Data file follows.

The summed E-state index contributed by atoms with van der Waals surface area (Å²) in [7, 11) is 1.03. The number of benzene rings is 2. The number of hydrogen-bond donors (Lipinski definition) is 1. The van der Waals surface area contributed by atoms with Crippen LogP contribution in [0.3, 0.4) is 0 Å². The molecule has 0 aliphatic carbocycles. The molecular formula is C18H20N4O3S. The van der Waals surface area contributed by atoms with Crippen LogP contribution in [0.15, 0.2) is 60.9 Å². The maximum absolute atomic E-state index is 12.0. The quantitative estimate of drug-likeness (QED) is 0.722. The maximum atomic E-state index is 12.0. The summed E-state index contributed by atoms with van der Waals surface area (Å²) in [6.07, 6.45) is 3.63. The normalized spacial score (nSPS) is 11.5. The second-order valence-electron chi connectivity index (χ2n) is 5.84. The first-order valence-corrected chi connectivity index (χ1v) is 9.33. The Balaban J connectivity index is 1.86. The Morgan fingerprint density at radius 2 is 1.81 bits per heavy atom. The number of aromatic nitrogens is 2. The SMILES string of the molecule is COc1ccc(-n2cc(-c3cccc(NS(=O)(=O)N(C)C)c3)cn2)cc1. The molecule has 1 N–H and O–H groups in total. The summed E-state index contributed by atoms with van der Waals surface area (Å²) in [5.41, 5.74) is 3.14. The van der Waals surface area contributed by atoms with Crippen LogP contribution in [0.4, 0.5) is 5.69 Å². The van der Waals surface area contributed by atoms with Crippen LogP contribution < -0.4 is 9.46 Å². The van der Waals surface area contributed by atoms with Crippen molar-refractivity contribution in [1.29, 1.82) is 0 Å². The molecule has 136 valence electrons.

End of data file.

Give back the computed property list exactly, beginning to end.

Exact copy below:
The summed E-state index contributed by atoms with van der Waals surface area (Å²) in [7, 11) is 1.03. The number of benzene rings is 2. The number of hydrogen-bond donors (Lipinski definition) is 1. The van der Waals surface area contributed by atoms with Crippen LogP contribution in [0.3, 0.4) is 0 Å². The molecule has 0 aliphatic carbocycles. The molecular formula is C18H20N4O3S. The van der Waals surface area contributed by atoms with Crippen LogP contribution in [0.15, 0.2) is 60.9 Å². The maximum absolute atomic E-state index is 12.0. The quantitative estimate of drug-likeness (QED) is 0.722. The maximum atomic E-state index is 12.0. The summed E-state index contributed by atoms with van der Waals surface area (Å²) in [6.07, 6.45) is 3.63. The normalized spacial score (nSPS) is 11.5. The second-order valence-electron chi connectivity index (χ2n) is 5.84. The first-order valence-corrected chi connectivity index (χ1v) is 9.33. The Balaban J connectivity index is 1.86. The Morgan fingerprint density at radius 2 is 1.81 bits per heavy atom. The number of aromatic nitrogens is 2. The SMILES string of the molecule is COc1ccc(-n2cc(-c3cccc(NS(=O)(=O)N(C)C)c3)cn2)cc1. The molecule has 1 N–H and O–H groups in total. The summed E-state index contributed by atoms with van der Waals surface area (Å²) in [5.41, 5.74) is 3.14. The van der Waals surface area contributed by atoms with Crippen LogP contribution in [0.4, 0.5) is 5.69 Å². The van der Waals surface area contributed by atoms with Crippen LogP contribution < -0.4 is 9.46 Å². The van der Waals surface area contributed by atoms with Crippen molar-refractivity contribution in [1.29, 1.82) is 0 Å². The molecule has 136 valence electrons.